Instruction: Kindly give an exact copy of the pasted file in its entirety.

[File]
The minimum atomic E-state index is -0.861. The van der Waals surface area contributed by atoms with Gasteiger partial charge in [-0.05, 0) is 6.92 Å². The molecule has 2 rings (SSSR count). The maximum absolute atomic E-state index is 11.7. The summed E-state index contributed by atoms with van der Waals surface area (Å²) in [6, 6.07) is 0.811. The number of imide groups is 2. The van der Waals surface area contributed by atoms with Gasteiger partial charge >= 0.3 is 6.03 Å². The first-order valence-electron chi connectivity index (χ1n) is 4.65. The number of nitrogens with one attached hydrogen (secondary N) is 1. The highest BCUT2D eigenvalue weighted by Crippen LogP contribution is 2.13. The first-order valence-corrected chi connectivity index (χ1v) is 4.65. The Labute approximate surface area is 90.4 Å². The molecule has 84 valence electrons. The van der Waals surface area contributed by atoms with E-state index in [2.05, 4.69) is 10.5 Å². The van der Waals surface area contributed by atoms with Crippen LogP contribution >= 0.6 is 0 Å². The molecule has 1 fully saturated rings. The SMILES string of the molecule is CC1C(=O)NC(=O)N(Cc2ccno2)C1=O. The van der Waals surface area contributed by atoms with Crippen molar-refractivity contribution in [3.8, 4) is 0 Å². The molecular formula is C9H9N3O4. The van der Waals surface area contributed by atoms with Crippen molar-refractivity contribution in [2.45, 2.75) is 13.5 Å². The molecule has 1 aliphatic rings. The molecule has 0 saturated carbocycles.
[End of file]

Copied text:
The minimum atomic E-state index is -0.861. The van der Waals surface area contributed by atoms with Gasteiger partial charge in [-0.05, 0) is 6.92 Å². The molecule has 2 rings (SSSR count). The maximum absolute atomic E-state index is 11.7. The summed E-state index contributed by atoms with van der Waals surface area (Å²) in [6, 6.07) is 0.811. The number of imide groups is 2. The van der Waals surface area contributed by atoms with Gasteiger partial charge >= 0.3 is 6.03 Å². The first-order valence-electron chi connectivity index (χ1n) is 4.65. The number of nitrogens with one attached hydrogen (secondary N) is 1. The highest BCUT2D eigenvalue weighted by Crippen LogP contribution is 2.13. The first-order valence-corrected chi connectivity index (χ1v) is 4.65. The Labute approximate surface area is 90.4 Å². The molecule has 84 valence electrons. The van der Waals surface area contributed by atoms with E-state index in [2.05, 4.69) is 10.5 Å². The van der Waals surface area contributed by atoms with Crippen LogP contribution >= 0.6 is 0 Å². The molecule has 1 fully saturated rings. The SMILES string of the molecule is CC1C(=O)NC(=O)N(Cc2ccno2)C1=O. The van der Waals surface area contributed by atoms with Crippen molar-refractivity contribution in [3.8, 4) is 0 Å². The molecular formula is C9H9N3O4. The van der Waals surface area contributed by atoms with Crippen molar-refractivity contribution in [2.45, 2.75) is 13.5 Å². The molecule has 1 aliphatic rings. The molecule has 0 saturated carbocycles.